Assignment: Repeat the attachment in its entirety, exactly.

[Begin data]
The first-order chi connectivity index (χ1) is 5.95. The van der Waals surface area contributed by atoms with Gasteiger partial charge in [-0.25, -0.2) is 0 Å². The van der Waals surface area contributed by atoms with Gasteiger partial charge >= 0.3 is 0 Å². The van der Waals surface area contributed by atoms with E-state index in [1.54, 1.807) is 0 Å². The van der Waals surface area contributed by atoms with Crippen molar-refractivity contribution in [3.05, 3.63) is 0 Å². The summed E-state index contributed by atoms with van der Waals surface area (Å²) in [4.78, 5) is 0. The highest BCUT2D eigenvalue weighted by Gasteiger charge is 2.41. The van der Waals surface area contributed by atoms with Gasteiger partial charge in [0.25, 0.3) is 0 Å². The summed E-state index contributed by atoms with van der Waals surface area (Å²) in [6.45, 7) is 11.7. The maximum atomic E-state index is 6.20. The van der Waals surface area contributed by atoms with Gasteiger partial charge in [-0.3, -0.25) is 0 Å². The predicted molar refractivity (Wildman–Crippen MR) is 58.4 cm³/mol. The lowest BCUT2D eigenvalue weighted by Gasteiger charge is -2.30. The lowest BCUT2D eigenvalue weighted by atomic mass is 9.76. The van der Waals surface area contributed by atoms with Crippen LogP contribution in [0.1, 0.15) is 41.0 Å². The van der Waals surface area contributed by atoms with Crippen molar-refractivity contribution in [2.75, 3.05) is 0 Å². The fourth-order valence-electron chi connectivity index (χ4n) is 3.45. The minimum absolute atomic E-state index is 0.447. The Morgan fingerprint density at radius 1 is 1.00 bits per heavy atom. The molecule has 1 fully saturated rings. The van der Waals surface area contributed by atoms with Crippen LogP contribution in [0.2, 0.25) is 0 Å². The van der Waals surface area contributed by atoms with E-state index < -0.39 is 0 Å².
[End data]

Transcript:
The first-order chi connectivity index (χ1) is 5.95. The van der Waals surface area contributed by atoms with Gasteiger partial charge in [-0.25, -0.2) is 0 Å². The van der Waals surface area contributed by atoms with Gasteiger partial charge >= 0.3 is 0 Å². The van der Waals surface area contributed by atoms with E-state index in [1.54, 1.807) is 0 Å². The van der Waals surface area contributed by atoms with Crippen molar-refractivity contribution in [3.05, 3.63) is 0 Å². The summed E-state index contributed by atoms with van der Waals surface area (Å²) in [4.78, 5) is 0. The highest BCUT2D eigenvalue weighted by Gasteiger charge is 2.41. The van der Waals surface area contributed by atoms with Gasteiger partial charge in [0.25, 0.3) is 0 Å². The summed E-state index contributed by atoms with van der Waals surface area (Å²) in [6.45, 7) is 11.7. The maximum atomic E-state index is 6.20. The van der Waals surface area contributed by atoms with Gasteiger partial charge in [-0.3, -0.25) is 0 Å². The predicted molar refractivity (Wildman–Crippen MR) is 58.4 cm³/mol. The lowest BCUT2D eigenvalue weighted by Gasteiger charge is -2.30. The lowest BCUT2D eigenvalue weighted by atomic mass is 9.76. The van der Waals surface area contributed by atoms with Crippen LogP contribution in [0.1, 0.15) is 41.0 Å². The van der Waals surface area contributed by atoms with Crippen molar-refractivity contribution in [2.75, 3.05) is 0 Å². The fourth-order valence-electron chi connectivity index (χ4n) is 3.45. The minimum absolute atomic E-state index is 0.447. The Morgan fingerprint density at radius 1 is 1.00 bits per heavy atom. The molecule has 1 fully saturated rings. The van der Waals surface area contributed by atoms with Crippen LogP contribution in [0.2, 0.25) is 0 Å². The van der Waals surface area contributed by atoms with E-state index < -0.39 is 0 Å².